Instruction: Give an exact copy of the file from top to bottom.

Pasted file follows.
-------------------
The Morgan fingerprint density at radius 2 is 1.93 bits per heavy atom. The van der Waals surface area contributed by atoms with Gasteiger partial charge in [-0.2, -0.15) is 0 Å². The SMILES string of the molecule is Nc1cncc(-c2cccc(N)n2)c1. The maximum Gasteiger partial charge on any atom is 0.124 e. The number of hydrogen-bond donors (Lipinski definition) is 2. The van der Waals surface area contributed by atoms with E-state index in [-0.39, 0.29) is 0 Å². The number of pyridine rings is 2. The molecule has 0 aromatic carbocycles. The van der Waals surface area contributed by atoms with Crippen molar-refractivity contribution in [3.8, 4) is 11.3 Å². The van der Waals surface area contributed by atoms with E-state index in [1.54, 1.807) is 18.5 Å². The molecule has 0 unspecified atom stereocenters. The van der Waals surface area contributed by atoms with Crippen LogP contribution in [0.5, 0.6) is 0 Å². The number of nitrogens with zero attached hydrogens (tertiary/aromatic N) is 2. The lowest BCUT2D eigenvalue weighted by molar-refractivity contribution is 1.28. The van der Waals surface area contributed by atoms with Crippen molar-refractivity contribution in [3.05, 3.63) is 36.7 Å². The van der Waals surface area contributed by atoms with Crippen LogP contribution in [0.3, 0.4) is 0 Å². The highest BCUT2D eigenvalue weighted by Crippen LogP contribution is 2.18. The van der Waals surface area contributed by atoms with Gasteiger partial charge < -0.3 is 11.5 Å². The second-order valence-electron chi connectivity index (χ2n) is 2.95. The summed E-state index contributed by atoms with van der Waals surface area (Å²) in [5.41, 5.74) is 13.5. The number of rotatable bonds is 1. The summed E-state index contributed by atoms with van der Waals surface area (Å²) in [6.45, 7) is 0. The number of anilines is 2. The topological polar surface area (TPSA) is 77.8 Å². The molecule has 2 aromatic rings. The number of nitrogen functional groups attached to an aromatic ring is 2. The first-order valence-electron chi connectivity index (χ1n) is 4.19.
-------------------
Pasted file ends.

The Morgan fingerprint density at radius 2 is 1.93 bits per heavy atom. The van der Waals surface area contributed by atoms with Gasteiger partial charge in [-0.2, -0.15) is 0 Å². The SMILES string of the molecule is Nc1cncc(-c2cccc(N)n2)c1. The maximum Gasteiger partial charge on any atom is 0.124 e. The number of hydrogen-bond donors (Lipinski definition) is 2. The van der Waals surface area contributed by atoms with E-state index in [-0.39, 0.29) is 0 Å². The number of pyridine rings is 2. The molecule has 0 aromatic carbocycles. The van der Waals surface area contributed by atoms with Crippen molar-refractivity contribution in [3.8, 4) is 11.3 Å². The van der Waals surface area contributed by atoms with E-state index in [1.54, 1.807) is 18.5 Å². The molecule has 0 unspecified atom stereocenters. The van der Waals surface area contributed by atoms with Crippen LogP contribution in [0.5, 0.6) is 0 Å². The number of nitrogens with zero attached hydrogens (tertiary/aromatic N) is 2. The lowest BCUT2D eigenvalue weighted by molar-refractivity contribution is 1.28. The van der Waals surface area contributed by atoms with Crippen molar-refractivity contribution in [3.05, 3.63) is 36.7 Å². The van der Waals surface area contributed by atoms with Crippen LogP contribution in [0.3, 0.4) is 0 Å². The highest BCUT2D eigenvalue weighted by Crippen LogP contribution is 2.18. The van der Waals surface area contributed by atoms with Gasteiger partial charge < -0.3 is 11.5 Å². The second-order valence-electron chi connectivity index (χ2n) is 2.95. The summed E-state index contributed by atoms with van der Waals surface area (Å²) in [5.41, 5.74) is 13.5. The number of rotatable bonds is 1. The summed E-state index contributed by atoms with van der Waals surface area (Å²) in [6.45, 7) is 0. The number of anilines is 2. The topological polar surface area (TPSA) is 77.8 Å². The molecule has 2 aromatic rings. The number of nitrogen functional groups attached to an aromatic ring is 2. The first-order valence-electron chi connectivity index (χ1n) is 4.19.